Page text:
Scientists want to send 6.7 million sperm samples to the moon as a 'global insurance policy'
- Scientists want to build an "ark" on the moon, filled with 6.7 million sperm samples.
- This "Lunar ark" could be a global insurance policy for mankind against natural disasters and other catastrophes.
- The idea is similar to the Svalbard "Doomsday" seed vault in Norway, that stores over a million seed samples from around the world.
Scientists have suggested that humans could buy into a "modern global insurance policy" by building an "ark" filled with 6.7 million sperm samples - on the moon.
The ark would involve shooting the sperm and ova samples of 6.7 million species up to the moon via multiple payloads. The samples would then be stored in a vault beneath the surface of the moon, in a "lunar pit," where they could be kept secure.
According to a New York Post report, this would be similar, conceptually, to the "Doomsday" seed vault in Svalbard, Norway, which currently holds more than a million crop samples originating from almost every country in the world.
The team of six researchers from the University of Arizona presented their idea at the Institute of Electrical and Electronics Engineers (IEEE) Aerospace Conference, where they said their proposal would protect mankind from extinction.
This lunar ark, the researchers said, could help the earth repopulate if a catastrophic disaster - such as a deadly epidemic, a supervolcanic eruption, a large-scale nuclear war, widespread drought, or an asteroid - were to occur.
"Earth is naturally a volatile environment," said study author Jekan Thangavelautham in his presentation on the paper, titled "Lunar Pits and Lava Tubes for a Modern Ark," adding that an Earth-based repository of samples would still leave specimens vulnerable to getting destroyed in a massive disaster.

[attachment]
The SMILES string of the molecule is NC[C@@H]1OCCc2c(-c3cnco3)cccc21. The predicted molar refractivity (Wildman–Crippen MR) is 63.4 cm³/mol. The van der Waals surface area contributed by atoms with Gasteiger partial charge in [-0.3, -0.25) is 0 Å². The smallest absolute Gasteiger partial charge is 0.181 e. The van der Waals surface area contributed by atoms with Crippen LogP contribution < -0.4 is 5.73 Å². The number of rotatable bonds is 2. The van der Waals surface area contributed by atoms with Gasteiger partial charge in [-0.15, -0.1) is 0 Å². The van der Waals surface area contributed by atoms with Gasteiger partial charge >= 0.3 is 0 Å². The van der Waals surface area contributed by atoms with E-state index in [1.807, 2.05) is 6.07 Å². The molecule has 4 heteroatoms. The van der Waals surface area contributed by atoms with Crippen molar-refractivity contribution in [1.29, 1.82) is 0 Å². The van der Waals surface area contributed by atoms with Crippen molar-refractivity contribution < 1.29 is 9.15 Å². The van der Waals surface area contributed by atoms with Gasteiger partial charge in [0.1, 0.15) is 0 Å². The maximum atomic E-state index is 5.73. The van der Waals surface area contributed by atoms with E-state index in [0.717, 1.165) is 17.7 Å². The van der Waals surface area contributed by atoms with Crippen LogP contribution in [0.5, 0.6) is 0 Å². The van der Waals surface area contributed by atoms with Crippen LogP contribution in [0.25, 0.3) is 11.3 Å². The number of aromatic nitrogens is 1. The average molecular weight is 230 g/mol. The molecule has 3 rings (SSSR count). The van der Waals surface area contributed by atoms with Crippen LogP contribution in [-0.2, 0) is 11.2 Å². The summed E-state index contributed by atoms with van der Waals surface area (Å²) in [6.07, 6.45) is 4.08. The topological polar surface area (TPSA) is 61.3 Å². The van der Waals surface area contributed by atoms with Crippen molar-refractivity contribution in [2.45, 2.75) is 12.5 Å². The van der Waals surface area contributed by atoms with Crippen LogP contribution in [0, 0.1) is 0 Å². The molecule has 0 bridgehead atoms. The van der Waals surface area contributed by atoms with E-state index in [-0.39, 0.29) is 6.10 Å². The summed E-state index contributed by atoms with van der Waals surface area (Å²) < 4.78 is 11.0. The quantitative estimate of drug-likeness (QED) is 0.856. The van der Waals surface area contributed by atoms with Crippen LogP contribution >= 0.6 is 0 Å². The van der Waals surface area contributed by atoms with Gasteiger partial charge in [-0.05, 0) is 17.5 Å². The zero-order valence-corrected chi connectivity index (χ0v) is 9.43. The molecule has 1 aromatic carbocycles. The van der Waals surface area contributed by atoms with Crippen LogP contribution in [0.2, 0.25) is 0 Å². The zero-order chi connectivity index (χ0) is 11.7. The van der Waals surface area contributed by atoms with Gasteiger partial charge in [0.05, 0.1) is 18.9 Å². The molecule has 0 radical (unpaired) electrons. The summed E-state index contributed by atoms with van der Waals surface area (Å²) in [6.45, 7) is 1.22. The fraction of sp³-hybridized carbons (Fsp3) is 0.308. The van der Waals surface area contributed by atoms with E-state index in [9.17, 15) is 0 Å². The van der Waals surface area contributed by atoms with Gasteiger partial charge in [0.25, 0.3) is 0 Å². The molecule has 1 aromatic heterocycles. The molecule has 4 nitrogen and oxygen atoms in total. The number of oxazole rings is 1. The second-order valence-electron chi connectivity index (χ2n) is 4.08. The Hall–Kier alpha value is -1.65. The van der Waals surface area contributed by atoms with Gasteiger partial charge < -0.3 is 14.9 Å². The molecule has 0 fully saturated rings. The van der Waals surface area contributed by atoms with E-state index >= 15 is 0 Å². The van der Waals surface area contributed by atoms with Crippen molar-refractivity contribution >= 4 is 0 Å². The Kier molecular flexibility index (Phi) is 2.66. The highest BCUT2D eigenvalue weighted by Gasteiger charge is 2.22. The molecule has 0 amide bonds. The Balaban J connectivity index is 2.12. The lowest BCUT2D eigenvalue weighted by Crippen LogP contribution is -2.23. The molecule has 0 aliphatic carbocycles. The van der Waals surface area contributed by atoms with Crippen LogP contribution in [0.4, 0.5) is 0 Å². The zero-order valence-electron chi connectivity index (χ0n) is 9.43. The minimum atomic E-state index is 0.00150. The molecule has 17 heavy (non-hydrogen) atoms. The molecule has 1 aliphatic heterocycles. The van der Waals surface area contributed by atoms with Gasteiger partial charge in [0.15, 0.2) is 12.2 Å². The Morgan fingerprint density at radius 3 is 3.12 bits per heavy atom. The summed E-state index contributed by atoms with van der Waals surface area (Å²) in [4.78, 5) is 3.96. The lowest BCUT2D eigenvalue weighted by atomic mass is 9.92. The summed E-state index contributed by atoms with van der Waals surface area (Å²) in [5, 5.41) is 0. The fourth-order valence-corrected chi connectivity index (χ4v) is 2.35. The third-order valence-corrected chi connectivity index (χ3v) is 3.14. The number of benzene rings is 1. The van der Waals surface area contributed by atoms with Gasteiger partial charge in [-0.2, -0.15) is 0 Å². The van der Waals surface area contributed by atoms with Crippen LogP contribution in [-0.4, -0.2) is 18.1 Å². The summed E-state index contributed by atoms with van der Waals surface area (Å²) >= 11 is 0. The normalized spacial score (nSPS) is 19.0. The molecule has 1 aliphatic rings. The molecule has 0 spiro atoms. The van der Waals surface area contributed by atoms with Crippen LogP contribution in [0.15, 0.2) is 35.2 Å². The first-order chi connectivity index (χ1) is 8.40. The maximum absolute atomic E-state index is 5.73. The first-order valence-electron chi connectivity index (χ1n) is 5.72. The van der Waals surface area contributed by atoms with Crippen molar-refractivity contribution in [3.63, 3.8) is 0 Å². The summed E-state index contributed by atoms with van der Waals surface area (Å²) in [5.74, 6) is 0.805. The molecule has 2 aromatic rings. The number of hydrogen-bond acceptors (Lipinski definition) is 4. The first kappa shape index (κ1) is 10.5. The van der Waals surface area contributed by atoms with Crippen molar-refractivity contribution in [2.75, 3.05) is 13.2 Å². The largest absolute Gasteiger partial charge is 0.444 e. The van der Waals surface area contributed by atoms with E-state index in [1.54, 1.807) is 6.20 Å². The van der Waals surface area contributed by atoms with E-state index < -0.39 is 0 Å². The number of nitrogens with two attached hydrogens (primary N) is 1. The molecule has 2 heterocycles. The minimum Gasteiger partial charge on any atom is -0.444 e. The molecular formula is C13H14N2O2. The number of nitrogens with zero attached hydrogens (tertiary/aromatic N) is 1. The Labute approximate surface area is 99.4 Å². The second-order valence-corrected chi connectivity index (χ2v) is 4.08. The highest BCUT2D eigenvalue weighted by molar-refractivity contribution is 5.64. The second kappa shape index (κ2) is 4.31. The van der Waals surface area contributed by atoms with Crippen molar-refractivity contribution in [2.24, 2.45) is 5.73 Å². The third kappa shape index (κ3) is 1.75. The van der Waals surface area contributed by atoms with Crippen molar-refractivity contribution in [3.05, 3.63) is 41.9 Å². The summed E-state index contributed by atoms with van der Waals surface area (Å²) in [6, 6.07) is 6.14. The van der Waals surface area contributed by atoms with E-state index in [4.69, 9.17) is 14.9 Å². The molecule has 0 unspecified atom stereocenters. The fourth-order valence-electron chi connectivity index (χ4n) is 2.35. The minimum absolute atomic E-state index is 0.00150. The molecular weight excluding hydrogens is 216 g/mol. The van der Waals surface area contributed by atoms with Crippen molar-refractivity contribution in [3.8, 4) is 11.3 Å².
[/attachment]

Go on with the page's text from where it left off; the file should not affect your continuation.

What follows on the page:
While this might seem like a suggestion straight out of science fiction, the scientists behind this proposal have calculated that sending the cryogenically-frozen samples of sperm, eggs, spores, and seeds of some 6.7 million species to the relative safety of the moon might well be a feasible operation.
According to an IFL Science report, Thangavelautham said in his presentation that the facility could be "filled with samples" in 250 flights to the moon. Building the International Space Station, in comparison, required 40 trips.
To prevent the samples from freezing or welding together in the sub-zero temperatures beneath the surface of the moon, the scientists also suggest the facility be powered by solar panels.
IFL Science spoke to Álvaro Díaz-Flores Caminero, a University of Arizona doctoral student leading the thermal analysis for the project, who said that projects like these bring mankind "closer to becoming a space civilization, and to a not-very-distant future where humankind will have bases on the Moon and Mars."
"Multidisciplinary projects are hard due to their complexity, but I think the same complexity is what makes them beautiful," Caminero said.